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‘Soap’ aims to clean up his rival

Ismail Vorajee / Khmer Times Share:
Sophanarith ‘Soap’ Am returns to the ring after a nearly three-year absence. Supplied

An American-born Cambodian fighter will be making his return to the ring tonight, eager to shine a spotlight on the martial arts of his ancestral homeland.

Sophanarith “Soap” Am, 31, returns to the ring after a nearly three-year absence.

The Kun Khmer practitioner has a professional Mixed Martial Arts (MMA) record of 3-0 and amateur record of 5-1 and is an instructor at the Redline Fight Sports in Cambridge, Massachusetts. He is also a member of their professional fight team.

Soap took some time away from the discipline to complete his education and embark on a career in biotechnology. But he is back in action and will face Geoffrey Then at Foxwoods Resort and Casino tonight at Lion Fight 37, North America’s most active promoter of Muay Thai events and its largest stand-up combat sports organisation.

The son of Cambodian refugees who escaped the Khmer Rouge and civil war, he first learned martial arts as a child in the housing projects of Chelsea, Massachusetts, and found it allowed him to express himself and his Cambodian heritage.

“Growing up, it was hard to get by, but training in martial arts made me disciplined and focused and I learned how to avoid trouble,” he told Khmer Times.

“I am proud of my Khmer heritage,” he added. “It gives me a greater purpose. I want to show people what Cambodian martial arts is all about. I’m not just fighting for myself, but representing the people of Cambodia.”

He has joined forces with Joe Conway, a Boston native who visited the kingdom in 2012 and was immediately hooked on its ancient fighting methods.

Conway formed Fight for Cambodia, an official charitable corporation, and obtained tax-exempt status in July 2015, launching the non-profit officially one month later. The US charity arm of the organisation helps with fundraising efforts and spreads awareness as well as updates on the progress of the fighters to their benefactors.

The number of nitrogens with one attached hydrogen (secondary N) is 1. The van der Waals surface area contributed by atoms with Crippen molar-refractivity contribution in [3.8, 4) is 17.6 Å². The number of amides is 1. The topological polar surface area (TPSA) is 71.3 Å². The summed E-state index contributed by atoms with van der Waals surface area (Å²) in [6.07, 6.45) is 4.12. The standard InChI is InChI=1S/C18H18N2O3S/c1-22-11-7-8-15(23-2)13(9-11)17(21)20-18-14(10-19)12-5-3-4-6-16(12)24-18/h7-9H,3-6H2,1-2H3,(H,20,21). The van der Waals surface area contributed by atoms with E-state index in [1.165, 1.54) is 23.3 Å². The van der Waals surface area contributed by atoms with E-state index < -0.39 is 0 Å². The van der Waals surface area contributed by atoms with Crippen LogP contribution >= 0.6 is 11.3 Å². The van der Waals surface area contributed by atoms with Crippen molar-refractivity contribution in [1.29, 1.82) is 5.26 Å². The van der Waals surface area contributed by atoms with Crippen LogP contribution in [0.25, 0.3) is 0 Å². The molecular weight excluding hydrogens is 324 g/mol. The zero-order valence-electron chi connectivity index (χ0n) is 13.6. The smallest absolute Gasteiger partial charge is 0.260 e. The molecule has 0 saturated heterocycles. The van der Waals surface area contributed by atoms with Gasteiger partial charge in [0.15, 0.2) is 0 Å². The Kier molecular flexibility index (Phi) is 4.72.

Now in its third year, FFC is supporting athletes and coaches with training equipment, workout clothes and team uniforms.

Soap Am (left) and Joe Conway are working together to help the next generation. Supplied

It has, since its early days, struck up a special relationship with Chan Rothana’s Phnom Penh fight gym Selapak.

Soap is working with Fight for Cambodia to preserve Cambodian culture and help the next generation have careers as professional Kun Khmer and MMA fighters.

He plans to visit his parents’ homeland in the coming months on behalf of Fight for Cambodia to help train young Cambodian fighters in martial arts and MMA.

“When I first met Soap I had no idea there were any Cambodian fighters or trainers in Boston,” said Conway.

“It’s no coincidence that we met. He really puts his heart and soul into every class, I think in part because that’s how he expresses himself and his heritage.

“We have two completely different backgrounds, but share a passion for martial arts, Cambodian culture and food too.”

Conway intends to come to Cambodia later this year to deliver training equipment, which many fight schools in Cambodia severely lack.

“We raised money for equipment that I’m bringing with me to Cambodia on August 30,” said Conway.

“Soap and I plan to make some training videos which he will do in Khmer so the team can work on MMA techniques. Cambodia has good Kun Khmer skills, but MMA ground work not so much.

“He is an amazing person who shares his positive energy and good attitude with everyone he meets or trains with. We want to empower people to win in the ring, in the cage and win in life by working with FFC and Selapak in Cambodia.”

But before all of that, Soap must return to the ring for his long-anticipated bout.

“I feel good for this fight,” he said. “I always think positive. I’ve been sharpening my skills and training hard.

“This is my first fight back after a three-year hiatus. I want to start competing more often.

“I’m fighting for the Khmer people who are forgotten, who haven’t improved their situations yet or just need someone to look up to who represents them.”

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